Francis Ford Coppola’s Megalopolis Is At the Center of a Crucial Debate

Coppola is still searching for distribution. Will his latest project ever see the light of day?

HOLLYWOOD, CA - March 27, 2022: Francis Ford Coppola stands backstage during the show at the 94th Ac...
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The film industry has always been torn between a desire to champion the arts and turn huge profits. That paradox has been an obstacle for some of Hollywood’s biggest legends, especially as the relationship between art and business grows more skewed than ever.

That’s especially the case for Francis Ford Coppola, who’s been fighting to produce his passion project, Megalopolis, since the late ’70s. The director, famous for his Godfather trilogy, financed the film out of his own pocket. It’s been shot, edited, and primed for distribution; Coppola has even screened the film for potential investors.

Per The Hollywood Reporter, the director is searching for a partner that could commit to a hefty marketing campaign, one that would match the $150 million he’s already poured into the project. But after screening the film for executives from Amazon, Sony, Netflix, Paramount, and Warner Bros., Megalopolis is no closer to getting a theatrical release.

Megalopolis is said to follow an optimistic architect’s (Adam Driver) quest to rebuild a metropolis after its destruction, and he’ll butt heads with the city’s mayor (Giancarlo Esposito) in a not-so-subtle allusion to the fall of ancient Rome. The choice to mix classical and modern aesthetics is one of many that’s made Megalopolis “too experimental” for a traditional release, according to those who’ve seen the film.

Megalopolis has attracted curiosity, but it might be too weird for studios to take a chance on.

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“There is just no way to position this movie,” a distributor recently told THR. Insiders suggest the film could find a home with a smaller studio like A24, Neon, or even Disney’s specialty brand, Searchlight. Unfortunately, smaller labels won’t be able to match Coppola’s $100 million asking price. Those who could, like Disney and Universal, have reportedly dropped out of the bidding. Though a handful of studios are certainly “curious,” many seem worried about the risk of investing in a film with no commercial future.

Coppola isn’t the first to face this hurdle, as directors frequently struggle to get riskier, higher-concept films off the ground. David Lynch, who made his name with the twisty sci-fi procedural Twin Peaks, was recently rejected by Netflix. “It’s a different world now,” Lynch told Deadline. “It’s easier to say no than to say yes.”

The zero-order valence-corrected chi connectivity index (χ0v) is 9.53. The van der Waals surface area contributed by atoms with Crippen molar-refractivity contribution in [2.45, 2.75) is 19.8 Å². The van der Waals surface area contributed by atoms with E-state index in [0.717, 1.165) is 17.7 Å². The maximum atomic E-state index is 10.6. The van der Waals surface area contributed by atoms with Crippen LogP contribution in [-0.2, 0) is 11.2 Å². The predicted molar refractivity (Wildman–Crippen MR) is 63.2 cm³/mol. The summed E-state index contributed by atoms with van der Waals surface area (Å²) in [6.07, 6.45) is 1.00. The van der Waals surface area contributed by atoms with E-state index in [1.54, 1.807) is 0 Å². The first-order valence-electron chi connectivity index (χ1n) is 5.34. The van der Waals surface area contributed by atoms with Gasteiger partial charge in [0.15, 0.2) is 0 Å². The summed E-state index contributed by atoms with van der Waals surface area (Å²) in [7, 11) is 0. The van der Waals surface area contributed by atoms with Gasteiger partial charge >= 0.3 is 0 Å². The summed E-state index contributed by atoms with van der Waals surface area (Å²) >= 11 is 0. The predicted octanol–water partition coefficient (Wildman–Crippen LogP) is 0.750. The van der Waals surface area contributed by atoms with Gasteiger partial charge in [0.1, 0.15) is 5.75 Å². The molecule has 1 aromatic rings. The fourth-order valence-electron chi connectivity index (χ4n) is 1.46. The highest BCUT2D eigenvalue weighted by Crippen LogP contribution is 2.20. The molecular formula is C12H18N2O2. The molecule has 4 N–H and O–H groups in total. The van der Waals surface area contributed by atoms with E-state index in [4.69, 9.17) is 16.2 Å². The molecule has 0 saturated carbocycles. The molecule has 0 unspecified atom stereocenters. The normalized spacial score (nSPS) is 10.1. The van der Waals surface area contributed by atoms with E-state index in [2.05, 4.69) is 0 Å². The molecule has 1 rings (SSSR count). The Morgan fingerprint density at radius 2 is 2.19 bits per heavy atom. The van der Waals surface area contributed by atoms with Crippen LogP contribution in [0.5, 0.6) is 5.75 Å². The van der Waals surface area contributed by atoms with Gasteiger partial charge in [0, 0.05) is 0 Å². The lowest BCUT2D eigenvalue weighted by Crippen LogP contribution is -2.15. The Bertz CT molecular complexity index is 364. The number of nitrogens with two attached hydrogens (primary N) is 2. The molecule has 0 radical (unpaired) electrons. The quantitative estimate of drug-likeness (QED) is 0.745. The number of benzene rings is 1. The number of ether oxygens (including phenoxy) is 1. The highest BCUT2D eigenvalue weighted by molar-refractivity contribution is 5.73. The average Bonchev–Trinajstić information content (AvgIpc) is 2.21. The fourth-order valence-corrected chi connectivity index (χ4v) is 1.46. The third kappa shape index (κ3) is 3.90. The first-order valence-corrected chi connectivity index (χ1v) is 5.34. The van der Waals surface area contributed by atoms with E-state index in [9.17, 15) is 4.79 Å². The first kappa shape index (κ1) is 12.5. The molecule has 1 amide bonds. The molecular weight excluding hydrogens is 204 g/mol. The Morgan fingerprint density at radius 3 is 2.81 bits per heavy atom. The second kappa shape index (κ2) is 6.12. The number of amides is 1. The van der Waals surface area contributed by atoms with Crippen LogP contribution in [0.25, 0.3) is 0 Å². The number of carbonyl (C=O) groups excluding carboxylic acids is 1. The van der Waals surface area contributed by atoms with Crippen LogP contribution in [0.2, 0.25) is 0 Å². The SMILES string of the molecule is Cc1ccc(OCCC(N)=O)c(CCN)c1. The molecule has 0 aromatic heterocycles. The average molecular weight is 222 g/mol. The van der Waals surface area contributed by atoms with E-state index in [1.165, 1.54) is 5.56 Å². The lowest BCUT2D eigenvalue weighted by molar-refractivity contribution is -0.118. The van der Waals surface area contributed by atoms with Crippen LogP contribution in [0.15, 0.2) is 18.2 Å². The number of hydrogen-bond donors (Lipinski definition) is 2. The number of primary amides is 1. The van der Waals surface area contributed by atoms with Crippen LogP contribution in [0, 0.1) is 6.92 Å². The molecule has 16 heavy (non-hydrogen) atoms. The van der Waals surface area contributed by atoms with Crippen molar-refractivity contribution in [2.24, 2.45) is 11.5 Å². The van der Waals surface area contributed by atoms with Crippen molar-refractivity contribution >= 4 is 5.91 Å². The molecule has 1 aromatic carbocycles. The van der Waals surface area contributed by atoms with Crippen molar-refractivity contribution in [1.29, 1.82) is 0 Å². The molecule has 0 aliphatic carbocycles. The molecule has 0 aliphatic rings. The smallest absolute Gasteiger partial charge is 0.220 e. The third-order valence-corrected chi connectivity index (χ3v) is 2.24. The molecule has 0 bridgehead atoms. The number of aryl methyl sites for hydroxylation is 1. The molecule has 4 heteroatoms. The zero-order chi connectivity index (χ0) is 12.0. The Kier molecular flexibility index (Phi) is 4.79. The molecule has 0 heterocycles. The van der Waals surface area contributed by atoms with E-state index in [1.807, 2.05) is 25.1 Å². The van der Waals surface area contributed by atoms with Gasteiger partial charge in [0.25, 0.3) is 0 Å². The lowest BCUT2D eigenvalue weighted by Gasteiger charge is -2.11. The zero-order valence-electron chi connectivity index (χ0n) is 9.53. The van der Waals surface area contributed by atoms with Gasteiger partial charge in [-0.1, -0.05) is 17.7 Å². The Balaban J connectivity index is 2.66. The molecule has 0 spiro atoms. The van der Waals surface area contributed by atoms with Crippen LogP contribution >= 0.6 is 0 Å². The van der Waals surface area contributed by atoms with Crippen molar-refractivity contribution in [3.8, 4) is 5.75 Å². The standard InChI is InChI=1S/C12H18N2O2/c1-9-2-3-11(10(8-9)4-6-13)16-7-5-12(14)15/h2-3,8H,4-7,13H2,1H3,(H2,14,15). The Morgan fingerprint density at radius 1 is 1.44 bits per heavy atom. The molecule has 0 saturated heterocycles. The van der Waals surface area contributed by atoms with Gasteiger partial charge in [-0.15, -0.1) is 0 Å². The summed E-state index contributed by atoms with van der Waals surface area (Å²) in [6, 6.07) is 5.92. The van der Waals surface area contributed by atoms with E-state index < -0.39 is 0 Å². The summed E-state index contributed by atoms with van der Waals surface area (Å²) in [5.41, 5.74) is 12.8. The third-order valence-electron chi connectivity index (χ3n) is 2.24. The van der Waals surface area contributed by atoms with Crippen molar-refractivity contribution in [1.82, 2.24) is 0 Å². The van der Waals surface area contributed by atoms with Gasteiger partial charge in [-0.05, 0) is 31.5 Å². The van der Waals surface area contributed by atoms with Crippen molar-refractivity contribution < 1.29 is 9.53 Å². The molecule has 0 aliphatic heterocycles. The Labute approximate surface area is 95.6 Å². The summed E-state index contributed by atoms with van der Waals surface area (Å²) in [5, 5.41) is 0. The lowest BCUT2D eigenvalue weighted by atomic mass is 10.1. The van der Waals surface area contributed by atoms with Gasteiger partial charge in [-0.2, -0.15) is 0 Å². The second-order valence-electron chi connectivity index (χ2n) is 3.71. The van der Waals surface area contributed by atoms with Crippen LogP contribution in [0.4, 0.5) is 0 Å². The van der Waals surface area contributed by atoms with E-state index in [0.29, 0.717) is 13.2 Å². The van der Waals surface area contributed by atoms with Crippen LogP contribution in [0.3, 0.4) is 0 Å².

Even Martin Scorsese struggled with Killers of the Flower Moon. Scorsese projects don’t often break even at the box office, and their critical success isn’t quite enough to justify the sting of financial loss. The same might also be said for directors like John Waters and Guillermo del Toro, whose projects are still rejected by potential backers.

Films like Killers of the Flower Moon are becoming riskier for studios, which doesn’t bode well for Coppola’s Megalopolis.

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This trend, however disappointing, is nothing new. For all the prestige they rake in, auteur-driven works are often undervalued by mainstream studios. It’s the main reason Steven Soderbergh, the director of hits like Ocean’s Eleven and Magic Mike, briefly retired from the industry. “The worst development in filmmaking — particularly in the last five years — is how badly directors are treated,” Soderbergh told New York Magazine in 2013.

The onus doesn’t just lie with studios, but with those who have the power to finance a film. Soderbergh suggested power had shifted to them, rather than the artists supplying the intellectual property:

“When I was growing up, there was a sort of division: respect was accorded to people who made great movies, and to people who made movies that made a lot of money. And that division just doesn't exist any more: now it’s just the people who make a lot of money.”

That shift has culminated in Coppola’s struggle to get his self-made film distributed at all. Insiders suggest the director would have to compromise to find a willing backer, and take on even more financial risk than he already has. It’s a baffling proposition, no matter how experimental Megalopolis is. The days of pure artistic freedom aren’t exactly over, as studios will still back a risky genre film on occasion. But the gap between the studios, filmmakers, and their audience is only widening, and the industry’s most respected names are slipping through the cracks.

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